- Legal Rebel Stories: More recently, as we the audience have descended into a modernity-malaise where the system is broken, we have seen stories focusing on ‘rebel with a cause’ narratives. The battle is by the morally correct individual that is framed as fighting against the inertia of an almost totally corrupt system. A system that appears incapable of curing itself.
We can explore this through a wide range of examples of stories that invoke a sense of Justice and Law.
Batman: Story Structure
One of the giants and originators of this story arc, is the ‘Batman’ mythos by Bob Kane
Here we can see the role of the ‘Dark Knight’ representing the meaning-quadrant of ‘enforce law/criminal’ which is the opposition to a corrupt cop. Likewise the law/enforcer, in Police Commissioner Gordon, is opposed by the anarchist criminality of the Joker. When writer’s talk of Batman and the Joker being different sides of the same coin, that coin is in how they relate to law as both being not-legal. Batman fights to protect the innocents from an impotent system; whilst the Joker is almost post-moral thought the intensity of his insanity. Together, Batman and Gordon are a different reflection on being a ‘detective’ for good from within and outside of the system.
Star Wars: Story Structure
This structure of Justice can be applied to more multi-generational telling of stories, such as George Lucas’s Star Wars triple-trilogy.
The models above shows how different generations of the same story are represented through individual and collective protagonists across these dimensions. In the first trilogy, the focus is on Luke, Yoda, the Emperor and Han Solo. In the Second trilogy, the collectives are the focus: the Empire, the nascent Rebellion, the Senate and leadership of Senator Palpatine, the collective corruption figure headed by the Hutt (Jabba Desilijic Tiure).
Person of Interest: Story Structure
A more modern telling of this story can be seen in ‘Person of Interest’. Here the mythical spirit of ‘Justice’ is replaced by an artificial intelligence. This omniscient computer system can predict crime by observing everything we do. Built to recognised threats to a post 9/11 world, the computer remains motivated to communicate all crimes to one of its creators, perhaps suggesting digital morality. Interestingly, it identifies potential victims blindly by numbers (evoking Lady Justice).
Here we see all four articulations of Justice expressed through this meaning matrix. The good cops opposed to the corrupt police, collectively known as HR. The former lawful protagonists of the story are ex-CIA and fight against the corruption in the CIA and criminal world.
Arrow: Story Structure
If we think through the perspective of the righteous vigilantes of the Batman mythos, new series like Arrow (Green Arrow) still evoke similar dimensions of meaning around Justice. This is an interesting version because Green Arrow’s origins are a very obvious modern telling of the Robin Hood story. In many ways, Oliver Queens’ genesis was a more fun reflection of the Bruce Wayne and Batman storyline. Both are Billionaires, both have sidekicks, etc. However, the current TV series is as dark as the Batman storylines.
Hannibal: Story Structure
Over the last decade, there has also been the emergence of the serial-killer genre where these anti-heroes, as protagonists, mix-and-blur what the ‘antagonist’ really means within these narratives. I’ve used Hannibal here, but Dexter follows almost the same structure.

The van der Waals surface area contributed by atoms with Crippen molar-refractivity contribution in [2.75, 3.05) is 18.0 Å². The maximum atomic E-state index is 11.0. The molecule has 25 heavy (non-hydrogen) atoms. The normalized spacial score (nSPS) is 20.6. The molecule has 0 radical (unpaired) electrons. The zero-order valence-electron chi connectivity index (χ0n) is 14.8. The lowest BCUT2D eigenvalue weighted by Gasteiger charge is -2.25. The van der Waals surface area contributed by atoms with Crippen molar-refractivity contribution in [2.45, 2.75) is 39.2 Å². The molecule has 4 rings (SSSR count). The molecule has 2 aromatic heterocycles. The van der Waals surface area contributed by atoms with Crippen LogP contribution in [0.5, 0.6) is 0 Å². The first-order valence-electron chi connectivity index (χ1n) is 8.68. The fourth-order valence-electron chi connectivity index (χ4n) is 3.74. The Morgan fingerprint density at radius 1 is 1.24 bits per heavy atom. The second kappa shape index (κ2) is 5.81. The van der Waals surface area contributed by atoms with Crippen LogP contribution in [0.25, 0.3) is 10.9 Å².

Is it just a reflection of the post-modern mood that we don’t trust the establishment? Or, is the story telling we are seeing influencing our growing mistrust of the law and their ability to deliver Justice?
If we look at the current storylines, we see that there is a tendency for the starting point to be the assumption that the entire system of Justice is so broken that only a morally-minded individual can attempt to cure the corruption from the outside, rather than from within. Good cops are rare, isolated and ineffectual in a world of corruption or ineptitude.
What we see is that there is a call-to-action within these stories for all of us to act as individuals to make a change; that one person can still effect change. They evoke the much quoted thought
The only thing necessary for the triumph of evil is for good men to do nothing.
This type of message resonates on a more mythical level. Bob Cane was influenced by Zorro to write Batman, and Green Arrow in Robin Hood are revolutionary figures. These types of literary archetypes speak to a deeper mythological role of seasonal change. In seasonal springs, this is the triumph of spring over the entrenched winter; the spring prince challenging the winter king. This is Robin Hood challenging Guy of Gisborne, representing the old and stagnant order, being replaced by the new order. All of the modern crime stories evoke the need for revolution.
This raises two questions – if popular culture is a reflection of realpolitik
- Is it just fiction or do we believe that the lawful side of society is contaminated by the ‘corrupt’?
- Do we think only the rule-breakers or system-challengers are those that can fight for the laws and justice of the majority?
In a post-Snowden and Assange world this raises some interesting questions about how change will happen in an increasingly ‘by-default’ authoritarian world as technology seamlessly enters every part of our lives. If increasingly, our stories have are shifting to themes that the system must be fixed from the outside, what does this say about the coherence of society? Does explain the rise of new political parties, defining themselves as not being part of the establishment? Perhaps the question is not how long will Lady Justice be blind, but how long we are willing to keep the blinkers on for?